West Virginia Will Pay Young People $100 To Get Vaccinated Against COVID-19
Young people who get the COVID-19 vaccine in West Virginia won't just gain protection against a deadly virus — they'll also make money.
The state will offer a $100 savings bond to everyone between the ages of 16 and 35 who gets vaccinated, Gov. Jim Justice, a Republican, announced at a Monday briefing. It's part of an ongoing push to get shots into the arms of younger residents, who have been largely slow to roll up their sleeves so far.
"Our kids today probably don't really realize just how important they are in shutting this thing down," Justice said. "I'm trying to come up with a way that's truly going to motivate them — and us — to get over the hump."
The initiative will apply retroactively to people in this age group who have already gotten their shots. It is funded with money from the CARES Act, with Justice adding that officials have "vetted this in every way that we possibly can."
West Virginia's vaccine rollout got off to a famously strong start earlier this year. Despite challenges such as a widespread lack of Internet access, the largely rural state had managed to fully vaccinate such a large percentage of its eligible population by late February that, had it been a country, it would have ranked third in the world.
But as eligibility expanded, the pace of vaccinations slowed. The state now ranks 29th in the country, according to NPR's vaccine tracker, which says 29% of the population has been fully vaccinated and 35.3% has had at least one dose.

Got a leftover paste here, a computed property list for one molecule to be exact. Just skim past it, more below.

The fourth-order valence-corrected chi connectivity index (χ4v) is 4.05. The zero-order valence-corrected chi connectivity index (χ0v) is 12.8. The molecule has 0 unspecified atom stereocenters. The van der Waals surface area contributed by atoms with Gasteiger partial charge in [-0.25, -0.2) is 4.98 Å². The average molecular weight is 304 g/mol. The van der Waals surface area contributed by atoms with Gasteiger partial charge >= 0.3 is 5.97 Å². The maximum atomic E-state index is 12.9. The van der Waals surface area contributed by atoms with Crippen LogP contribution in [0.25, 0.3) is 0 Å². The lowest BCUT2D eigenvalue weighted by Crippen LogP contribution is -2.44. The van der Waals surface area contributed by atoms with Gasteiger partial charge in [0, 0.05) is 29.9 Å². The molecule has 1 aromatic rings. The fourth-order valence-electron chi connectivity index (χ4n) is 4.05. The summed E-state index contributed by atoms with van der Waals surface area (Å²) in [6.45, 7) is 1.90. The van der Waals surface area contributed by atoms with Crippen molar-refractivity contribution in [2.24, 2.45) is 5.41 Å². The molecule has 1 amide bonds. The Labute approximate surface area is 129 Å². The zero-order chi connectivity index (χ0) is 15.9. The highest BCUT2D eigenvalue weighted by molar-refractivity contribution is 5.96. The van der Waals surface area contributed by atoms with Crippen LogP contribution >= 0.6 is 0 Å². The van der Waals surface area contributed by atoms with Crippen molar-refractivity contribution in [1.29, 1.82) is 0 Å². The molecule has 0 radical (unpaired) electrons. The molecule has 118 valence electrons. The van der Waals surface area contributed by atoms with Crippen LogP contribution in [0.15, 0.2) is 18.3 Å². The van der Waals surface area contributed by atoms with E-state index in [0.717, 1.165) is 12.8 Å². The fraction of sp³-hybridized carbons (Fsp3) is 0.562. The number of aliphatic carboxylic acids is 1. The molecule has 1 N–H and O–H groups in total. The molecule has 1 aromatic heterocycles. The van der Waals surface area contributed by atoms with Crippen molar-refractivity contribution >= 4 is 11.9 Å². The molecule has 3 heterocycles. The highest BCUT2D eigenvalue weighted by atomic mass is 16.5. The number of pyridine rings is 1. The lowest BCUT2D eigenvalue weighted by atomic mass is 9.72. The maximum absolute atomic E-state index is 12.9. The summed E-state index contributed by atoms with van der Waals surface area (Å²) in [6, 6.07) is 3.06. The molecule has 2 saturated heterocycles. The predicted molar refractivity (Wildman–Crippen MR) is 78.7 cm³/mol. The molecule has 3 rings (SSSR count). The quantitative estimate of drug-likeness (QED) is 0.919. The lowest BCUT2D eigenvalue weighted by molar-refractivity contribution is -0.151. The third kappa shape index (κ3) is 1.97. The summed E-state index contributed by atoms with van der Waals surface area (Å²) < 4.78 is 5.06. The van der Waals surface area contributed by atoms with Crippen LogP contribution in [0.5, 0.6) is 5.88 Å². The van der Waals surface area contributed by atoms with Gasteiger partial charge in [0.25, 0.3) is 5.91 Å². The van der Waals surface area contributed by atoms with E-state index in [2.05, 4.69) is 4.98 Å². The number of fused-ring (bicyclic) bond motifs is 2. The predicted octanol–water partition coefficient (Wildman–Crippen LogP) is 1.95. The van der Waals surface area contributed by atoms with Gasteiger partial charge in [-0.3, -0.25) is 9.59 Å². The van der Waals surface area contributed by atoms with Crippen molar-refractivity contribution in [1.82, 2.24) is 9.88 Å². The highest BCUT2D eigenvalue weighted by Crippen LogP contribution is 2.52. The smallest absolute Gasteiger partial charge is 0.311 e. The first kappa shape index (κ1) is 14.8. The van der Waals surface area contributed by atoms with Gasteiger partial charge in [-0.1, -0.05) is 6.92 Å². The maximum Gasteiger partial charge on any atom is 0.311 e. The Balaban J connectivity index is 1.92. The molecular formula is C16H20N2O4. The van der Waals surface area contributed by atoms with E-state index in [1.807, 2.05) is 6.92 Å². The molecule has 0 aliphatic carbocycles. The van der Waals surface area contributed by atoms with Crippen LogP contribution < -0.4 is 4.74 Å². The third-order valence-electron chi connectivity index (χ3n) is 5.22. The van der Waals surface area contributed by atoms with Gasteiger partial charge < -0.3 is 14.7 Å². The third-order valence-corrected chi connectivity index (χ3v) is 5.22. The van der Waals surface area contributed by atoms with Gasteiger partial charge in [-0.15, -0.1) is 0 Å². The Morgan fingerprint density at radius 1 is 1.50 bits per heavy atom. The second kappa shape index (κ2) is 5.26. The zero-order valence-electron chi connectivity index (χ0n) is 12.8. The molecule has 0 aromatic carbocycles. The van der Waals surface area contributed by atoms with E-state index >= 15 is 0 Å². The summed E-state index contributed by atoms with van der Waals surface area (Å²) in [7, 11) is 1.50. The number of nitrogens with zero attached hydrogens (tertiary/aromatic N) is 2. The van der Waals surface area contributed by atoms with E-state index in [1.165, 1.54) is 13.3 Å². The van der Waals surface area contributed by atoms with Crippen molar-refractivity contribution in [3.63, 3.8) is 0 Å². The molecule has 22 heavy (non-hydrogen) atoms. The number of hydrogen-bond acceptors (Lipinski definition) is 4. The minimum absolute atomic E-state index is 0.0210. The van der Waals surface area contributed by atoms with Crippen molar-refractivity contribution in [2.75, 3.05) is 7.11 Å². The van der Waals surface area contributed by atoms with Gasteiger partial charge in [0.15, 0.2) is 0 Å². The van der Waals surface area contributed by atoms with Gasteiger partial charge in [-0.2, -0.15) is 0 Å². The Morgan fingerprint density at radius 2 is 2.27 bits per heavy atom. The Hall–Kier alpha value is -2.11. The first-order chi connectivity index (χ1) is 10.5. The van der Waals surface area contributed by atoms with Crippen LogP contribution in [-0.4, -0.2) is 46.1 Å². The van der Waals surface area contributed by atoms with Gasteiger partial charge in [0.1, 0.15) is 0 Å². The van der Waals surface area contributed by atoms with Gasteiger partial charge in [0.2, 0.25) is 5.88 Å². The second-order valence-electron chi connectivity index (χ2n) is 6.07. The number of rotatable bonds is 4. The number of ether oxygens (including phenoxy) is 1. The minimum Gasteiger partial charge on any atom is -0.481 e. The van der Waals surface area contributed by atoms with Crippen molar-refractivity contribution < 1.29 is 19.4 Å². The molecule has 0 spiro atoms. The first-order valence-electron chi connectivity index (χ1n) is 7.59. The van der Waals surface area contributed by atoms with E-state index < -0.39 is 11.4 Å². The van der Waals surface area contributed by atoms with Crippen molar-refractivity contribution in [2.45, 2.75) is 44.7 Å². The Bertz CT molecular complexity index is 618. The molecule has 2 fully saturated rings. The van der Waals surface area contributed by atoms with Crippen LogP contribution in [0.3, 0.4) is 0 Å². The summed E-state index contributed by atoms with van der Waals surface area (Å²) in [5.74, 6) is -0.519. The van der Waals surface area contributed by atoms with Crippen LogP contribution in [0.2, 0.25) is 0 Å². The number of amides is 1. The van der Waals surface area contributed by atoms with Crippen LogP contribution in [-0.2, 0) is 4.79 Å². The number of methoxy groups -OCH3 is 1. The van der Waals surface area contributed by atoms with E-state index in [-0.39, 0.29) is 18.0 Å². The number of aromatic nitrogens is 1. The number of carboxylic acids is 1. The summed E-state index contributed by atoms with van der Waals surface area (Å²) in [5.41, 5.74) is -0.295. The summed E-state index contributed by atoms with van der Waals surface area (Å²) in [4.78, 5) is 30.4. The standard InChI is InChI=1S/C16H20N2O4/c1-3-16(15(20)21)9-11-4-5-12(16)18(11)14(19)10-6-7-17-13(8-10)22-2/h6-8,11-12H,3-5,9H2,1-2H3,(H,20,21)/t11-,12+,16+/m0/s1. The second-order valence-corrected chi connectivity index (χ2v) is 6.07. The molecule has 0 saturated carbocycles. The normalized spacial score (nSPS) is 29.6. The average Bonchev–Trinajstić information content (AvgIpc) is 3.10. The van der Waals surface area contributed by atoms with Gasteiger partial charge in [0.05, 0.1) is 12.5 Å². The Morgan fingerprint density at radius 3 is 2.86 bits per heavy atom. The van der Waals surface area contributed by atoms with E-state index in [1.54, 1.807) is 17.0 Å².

West Virginia opened vaccinations to residents ages 16 and older in mid-March but is continuing to prioritize vaccinations for those 65 and older. As of Monday, Justice said, more than 78% of people in the older age group have received at least one dose, while 68.5% have been fully vaccinated.
Demand for vaccines has dipped in recent weeks, with West Virginia Public Broadcasting noting that "most who wanted to be vaccinated have been, and the remaining West Virginians just don't want the shot, leaving local health officials scrambling to use up their shipments."
So the state has turned its attention to vaccinating young people, who are now getting infected at noticeably higher rates.
West Virginia Public Broadcasting reported earlier this month that people younger than 20 were accounting for 26% of all cases statewide, compared to 16% over the course of the pandemic. More than 30 school outbreaks had been reported at the time, many tied to extracurricular activities and social events.
Justice said Monday that the state's 380,000 residents between 16 and 35 are "not taking vaccines as fast as we'd like them to take them."
"If we really want to move the needle, we've got to get our younger people vaccinated," he added.
Justice's goal is to get more than 70% of West Virginia's eligible population vaccinated. He said that if approximately 80% of people in this age group who have not yet gotten the shot choose to do so, the overall statewide vaccination rate will exceed that number.
"If we can get to 70%, we'll shut this virus down," he said. "If we do that, the masks go away, the hospitalizations go away, and the deaths become minimal."
As of Monday, the state's health department had recorded 151,671 total coronavirus cases and 2,821 deaths since the start of the pandemic.
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